Take advantage of September’s beautiful evenings to gaze upward as you listen to our guided tour of the star-filled sky.
This year, September’s equinox takes place on the 21st at 9:31 a.m. Eastern Daylight Time. Another celestial event associated with this equinox is the Harvest Moon. As explained in this month's Sky Tour astronomy podcast, it’s the name traditionally assigned to the Full Moon that falls closest to the autumnal equinox. But September’s full Moon occurs on the night of the 1st. Since October also features a full Moon on the 1st, which is closer to the equinox, that one will be the Harvest Moon — and this September’s is instead called the Full Corn Moon.
From now until year’s end, we’ll enjoy a long run of great planet viewing. During September, you technically have a chance to spot all five of the brightest planets, the ones that our ancestors have been watching for thousands of years. This month’s podcast guides you to each one of them. (One of these planets can be seen both before dawn and in late evening — listen to our Sky Tour to learn which one!)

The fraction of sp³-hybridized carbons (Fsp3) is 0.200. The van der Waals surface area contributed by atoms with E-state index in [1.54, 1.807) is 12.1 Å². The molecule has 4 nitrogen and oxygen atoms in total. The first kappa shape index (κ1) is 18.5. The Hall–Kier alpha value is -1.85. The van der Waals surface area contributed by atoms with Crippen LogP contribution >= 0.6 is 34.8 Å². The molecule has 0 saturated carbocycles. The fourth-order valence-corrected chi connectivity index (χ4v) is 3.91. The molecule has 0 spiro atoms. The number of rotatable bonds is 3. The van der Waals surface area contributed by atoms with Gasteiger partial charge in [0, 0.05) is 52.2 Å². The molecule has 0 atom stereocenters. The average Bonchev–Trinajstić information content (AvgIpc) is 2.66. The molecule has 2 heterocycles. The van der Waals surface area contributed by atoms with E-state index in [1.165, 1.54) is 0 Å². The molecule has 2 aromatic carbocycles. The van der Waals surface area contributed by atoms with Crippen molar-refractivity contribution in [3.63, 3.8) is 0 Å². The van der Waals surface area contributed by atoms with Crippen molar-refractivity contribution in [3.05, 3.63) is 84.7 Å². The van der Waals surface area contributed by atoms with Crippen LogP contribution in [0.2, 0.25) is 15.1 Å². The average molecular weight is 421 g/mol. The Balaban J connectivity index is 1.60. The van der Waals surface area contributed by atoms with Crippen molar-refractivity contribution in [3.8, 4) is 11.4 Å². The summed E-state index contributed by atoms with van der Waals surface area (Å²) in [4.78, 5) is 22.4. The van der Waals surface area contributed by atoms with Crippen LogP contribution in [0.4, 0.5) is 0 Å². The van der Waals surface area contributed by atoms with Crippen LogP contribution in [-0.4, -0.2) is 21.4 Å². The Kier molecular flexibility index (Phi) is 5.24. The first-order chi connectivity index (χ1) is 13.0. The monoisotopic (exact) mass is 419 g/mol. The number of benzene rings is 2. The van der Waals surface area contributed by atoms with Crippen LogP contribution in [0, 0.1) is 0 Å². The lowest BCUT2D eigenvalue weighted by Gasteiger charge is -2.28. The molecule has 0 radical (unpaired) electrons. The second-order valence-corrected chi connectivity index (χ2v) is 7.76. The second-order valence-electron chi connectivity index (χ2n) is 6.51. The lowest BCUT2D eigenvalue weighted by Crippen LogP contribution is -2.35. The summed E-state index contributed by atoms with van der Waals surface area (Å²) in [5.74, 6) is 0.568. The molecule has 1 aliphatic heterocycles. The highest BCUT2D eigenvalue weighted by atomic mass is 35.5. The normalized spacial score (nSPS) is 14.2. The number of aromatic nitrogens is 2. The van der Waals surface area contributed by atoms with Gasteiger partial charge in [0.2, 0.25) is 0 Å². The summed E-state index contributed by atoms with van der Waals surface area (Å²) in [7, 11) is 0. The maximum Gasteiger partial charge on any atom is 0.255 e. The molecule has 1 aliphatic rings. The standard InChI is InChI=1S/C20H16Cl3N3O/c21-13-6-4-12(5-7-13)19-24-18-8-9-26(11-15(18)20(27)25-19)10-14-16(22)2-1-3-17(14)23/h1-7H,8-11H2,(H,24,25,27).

You can use Jupiter and Saturn to locate other stars in their vicinity. For example, look to the immediate lower-right of Jupiter for the Teapot-shaped stars of Sagittarius. Shift over to Saturn, and to its lower left is the constellation Capricornus, which is supposed to represent a quirky creature with the head of a goat and the tail of a fish. Despite being so well known as a constellation of the zodiac, Capricornus consists of fairly dim stars.
The bright star Vega is right overhead at nightfall, and you can use it to find three interesting star patterns nearby. One is the head of Draco, the Dragon, and another is known as the Keystone of the constellation Hercules. The third is a lovely semicircle of stars called Corona Borealis, the Northern Crown. September’s Sky Tour carefully guides you to each of these groupings.
In fact, the Sky Tour podcast is a great way to enjoy the stars and planets that you see overhead on these lovely September evenings. No stargazing experience or equipment is needed! So if you’ve got 15 minutes to spare, why not give it a try?